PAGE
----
Loading Slideshow...
  • You gain a few pounds from eating free sweets all day.

    Let's be honest, no-one really cares that much about candidates' policies or beliefs - it's the quality and amount of free sweets that win elections. One candidate for President at the University of Liverpool offered free licorice to prospective voters and was chased off campus by angry students, so be careful.

  • You become immune to terrible puns.

    At the start of election season, you can't help but cringe violently at some candidates' terrible pun slogans. By the time voting actually opens, these terrible attempts at humour will just go right over your head. "Ahh, your surname's Street and you've got a Quality Street on your poster. Nice one."

  • Your pockets are full of flyers

    You don't want to be mean to the chirpy guy handing out election flyers outside the library. You don't want to upset him by throwing it in the bin straight away either, so you put it in your pocket. Two weeks later there's about 30 crumpled fliers in each of your pockets and you can't move without rustling.

  • Your bullshit detector becomes very finely tuned.

    Free bus travel throughout the city, a 'puppy room' in the library, and the establishment of a University hairdresser - just some of the more ridiculous (and real) promises made by candidates at Universities across the country. That quiet guy campaigning to get new sofas in the Union may have a boring manifesto, but at least he's realistic.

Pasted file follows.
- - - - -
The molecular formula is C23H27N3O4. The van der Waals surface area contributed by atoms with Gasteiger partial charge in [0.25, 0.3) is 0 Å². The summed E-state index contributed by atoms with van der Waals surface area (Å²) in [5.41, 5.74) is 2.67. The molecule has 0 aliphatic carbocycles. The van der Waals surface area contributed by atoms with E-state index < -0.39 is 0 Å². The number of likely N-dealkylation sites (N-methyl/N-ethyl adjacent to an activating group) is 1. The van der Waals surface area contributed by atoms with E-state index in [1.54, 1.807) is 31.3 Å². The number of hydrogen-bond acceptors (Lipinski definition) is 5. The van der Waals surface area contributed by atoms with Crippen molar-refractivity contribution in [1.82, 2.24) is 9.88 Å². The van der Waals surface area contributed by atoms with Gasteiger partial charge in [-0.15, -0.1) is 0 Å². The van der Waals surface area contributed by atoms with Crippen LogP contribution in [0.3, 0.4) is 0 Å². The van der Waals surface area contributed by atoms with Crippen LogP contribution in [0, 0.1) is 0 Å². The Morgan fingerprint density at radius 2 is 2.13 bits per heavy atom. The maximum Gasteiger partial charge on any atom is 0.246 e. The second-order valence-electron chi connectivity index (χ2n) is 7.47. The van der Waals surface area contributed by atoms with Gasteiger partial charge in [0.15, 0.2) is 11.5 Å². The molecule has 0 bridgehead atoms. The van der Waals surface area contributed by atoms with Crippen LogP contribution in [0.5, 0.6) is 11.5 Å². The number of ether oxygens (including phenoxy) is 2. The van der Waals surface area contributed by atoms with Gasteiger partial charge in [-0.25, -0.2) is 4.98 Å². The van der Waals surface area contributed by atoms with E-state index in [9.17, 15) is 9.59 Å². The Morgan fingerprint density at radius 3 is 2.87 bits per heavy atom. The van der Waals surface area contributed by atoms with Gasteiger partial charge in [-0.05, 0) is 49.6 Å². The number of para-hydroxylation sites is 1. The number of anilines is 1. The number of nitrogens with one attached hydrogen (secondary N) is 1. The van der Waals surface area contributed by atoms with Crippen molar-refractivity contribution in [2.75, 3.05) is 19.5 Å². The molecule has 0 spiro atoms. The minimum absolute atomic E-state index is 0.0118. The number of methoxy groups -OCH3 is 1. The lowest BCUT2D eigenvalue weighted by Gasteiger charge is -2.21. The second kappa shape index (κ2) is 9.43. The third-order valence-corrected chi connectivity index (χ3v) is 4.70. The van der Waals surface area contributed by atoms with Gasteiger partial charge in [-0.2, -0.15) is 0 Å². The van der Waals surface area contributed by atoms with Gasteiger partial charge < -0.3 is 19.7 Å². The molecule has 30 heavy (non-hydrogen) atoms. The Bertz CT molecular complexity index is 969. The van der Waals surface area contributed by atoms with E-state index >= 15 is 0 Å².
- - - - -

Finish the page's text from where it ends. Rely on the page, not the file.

• You become disillusioned

    Your conversations with friends quickly become dominated by discussions of how pointless campus politics is, and the ever-cheery faces of the candidates plastered around Uni only make you feel worse. You make vague threats to tear up your ballot or run as a joke candidate, but you decide that staying in bed and watching Pointless on voting day is just as valid a protest.

  • You're suddenly the busiest person on campus.

    Everyone has that one friend (usually a friend of a friend) who's running for election who asks you to don a custom t-shirt and do some campaigning for them. All of a sudden you've got lectures, seminars, doctor's appointments and sports fixtures to attend. You can't really help out today, but maybe next week, yeah?

  • You avoid the main parts of Uni altogether.

    It might make you 20 minutes late for a lecture, but staying away from the main areas of campus will mean that you'll have a brief break from flyerers, campaigners, and candidates. Bliss.

  • You become a connoisseur of election posters.

    Did you think elections were won and lost on the strength of the candidates? Wrong. Mostly, it's all about font choices. A cluttered, poorly-designed poster will lead to a disorganised, poorly-run Union. If you're still a floating voter on election day, take into account which candidates used Helvetica and which used Comic Sans to help you decide.

  • You become worried about how easily bribed you are.

    You like to think of yourself as a fairly independent person, unswayed by personality politics or big, brash campaigns. Then an election candidate gives you a free t-shirt and a Chupa Chup and suddenly you're prepared to go and break their opponents' legs. If a major political party bought people like this, someone would be going to prison.

  • But in the end, you still get caught up in it all.

    Sure, you'll be cynical and snarky about the election for weeks, but when the results are finally counted and a winner is chosen, you'll secretly be scouring Twitter to find out the results before anyone else. Whenever you see the winner wandering around campus in the weeks to come, you'll stare like you've just seen an A-list celeb. Damn.